J. DAVID SCHNEIDER, RICHARD L. SHEFFIELD (LANL)
The low-energy demonstration accelerator (LEDA) is an operational 6.7-MeV, 100-mA proton accelerator  consisting of an injector , radio-frequency quadrupole (RFQ), and all associated integration equipment. In order to achieve this unprecedented level of performance (670-kW of beam power) from an RFQ, a number of design innovations were required. We will highlight a number of those more-significant technical advances, including those in the proton injector, the RFQ configuration , the RF klystrons , the beam stop , and the challenges of beam measurements. In addition to identifying the importance of these innovations to LEDA performance, we will summarize the plans for further testing, and the possibilities for addition of more accelerating structures, including the planned use of very-low-beta super-conducting structures. LEDAms current and upgradable configuration is appropriate for several future high-power accelerators, including those for the transmutation of radioactive waste .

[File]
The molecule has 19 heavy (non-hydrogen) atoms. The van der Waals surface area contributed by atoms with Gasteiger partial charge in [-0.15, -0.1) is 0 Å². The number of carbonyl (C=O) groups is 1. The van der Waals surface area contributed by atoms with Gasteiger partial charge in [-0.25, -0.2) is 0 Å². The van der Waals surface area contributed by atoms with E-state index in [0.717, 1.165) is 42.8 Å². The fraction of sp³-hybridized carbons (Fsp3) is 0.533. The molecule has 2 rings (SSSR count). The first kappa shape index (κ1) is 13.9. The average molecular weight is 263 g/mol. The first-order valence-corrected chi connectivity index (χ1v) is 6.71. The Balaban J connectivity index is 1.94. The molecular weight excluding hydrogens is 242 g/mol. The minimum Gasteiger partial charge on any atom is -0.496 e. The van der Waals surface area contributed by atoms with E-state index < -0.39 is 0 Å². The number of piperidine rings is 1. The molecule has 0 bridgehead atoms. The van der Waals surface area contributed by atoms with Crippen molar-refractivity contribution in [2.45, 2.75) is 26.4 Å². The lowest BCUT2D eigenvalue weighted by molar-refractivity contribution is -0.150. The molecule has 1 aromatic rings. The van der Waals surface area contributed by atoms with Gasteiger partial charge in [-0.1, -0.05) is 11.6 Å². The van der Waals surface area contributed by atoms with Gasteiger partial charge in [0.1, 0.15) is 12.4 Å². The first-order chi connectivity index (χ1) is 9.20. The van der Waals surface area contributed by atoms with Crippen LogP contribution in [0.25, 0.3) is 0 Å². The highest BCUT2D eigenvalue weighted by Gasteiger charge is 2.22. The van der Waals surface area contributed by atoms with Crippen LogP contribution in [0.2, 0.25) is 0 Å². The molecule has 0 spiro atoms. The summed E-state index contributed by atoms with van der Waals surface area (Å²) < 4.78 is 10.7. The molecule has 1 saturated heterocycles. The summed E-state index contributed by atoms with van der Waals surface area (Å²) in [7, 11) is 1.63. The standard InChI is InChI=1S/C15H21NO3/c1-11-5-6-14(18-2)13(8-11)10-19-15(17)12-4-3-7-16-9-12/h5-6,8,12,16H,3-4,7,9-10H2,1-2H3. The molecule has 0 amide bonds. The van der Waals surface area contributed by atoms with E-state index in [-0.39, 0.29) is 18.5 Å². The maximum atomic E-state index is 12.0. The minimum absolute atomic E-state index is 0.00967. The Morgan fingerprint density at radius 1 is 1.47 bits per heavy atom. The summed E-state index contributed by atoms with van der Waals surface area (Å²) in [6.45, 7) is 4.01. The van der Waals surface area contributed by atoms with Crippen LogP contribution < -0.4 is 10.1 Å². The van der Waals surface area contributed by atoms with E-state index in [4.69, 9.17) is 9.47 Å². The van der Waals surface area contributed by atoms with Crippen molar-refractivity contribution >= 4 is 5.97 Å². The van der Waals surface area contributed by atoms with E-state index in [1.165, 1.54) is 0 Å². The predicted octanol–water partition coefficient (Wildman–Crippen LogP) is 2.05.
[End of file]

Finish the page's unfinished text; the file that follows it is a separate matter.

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 D. Schrage et al., 'CW RFQ Fabrication and Engineering', Proc. LINAC98 (Chicago, 24-28 August 1998) pp. 679-683.
 D. E. Rees et al., 'Design, Operation, and Test Results of 350-MHz LEDA RF System,' Proc. LINAC98 (Chicago, 24-28 August 1998) pp. 564-566.
 T. H. Van Hagan, D. W. Doll, 'Design of an Ogive-Shaped Beamstop,' LINAC98 Proceedings.
 ATW web site: http://www-adtt.lanl.gov
* Work supported by the US DOE, Defense Programs.
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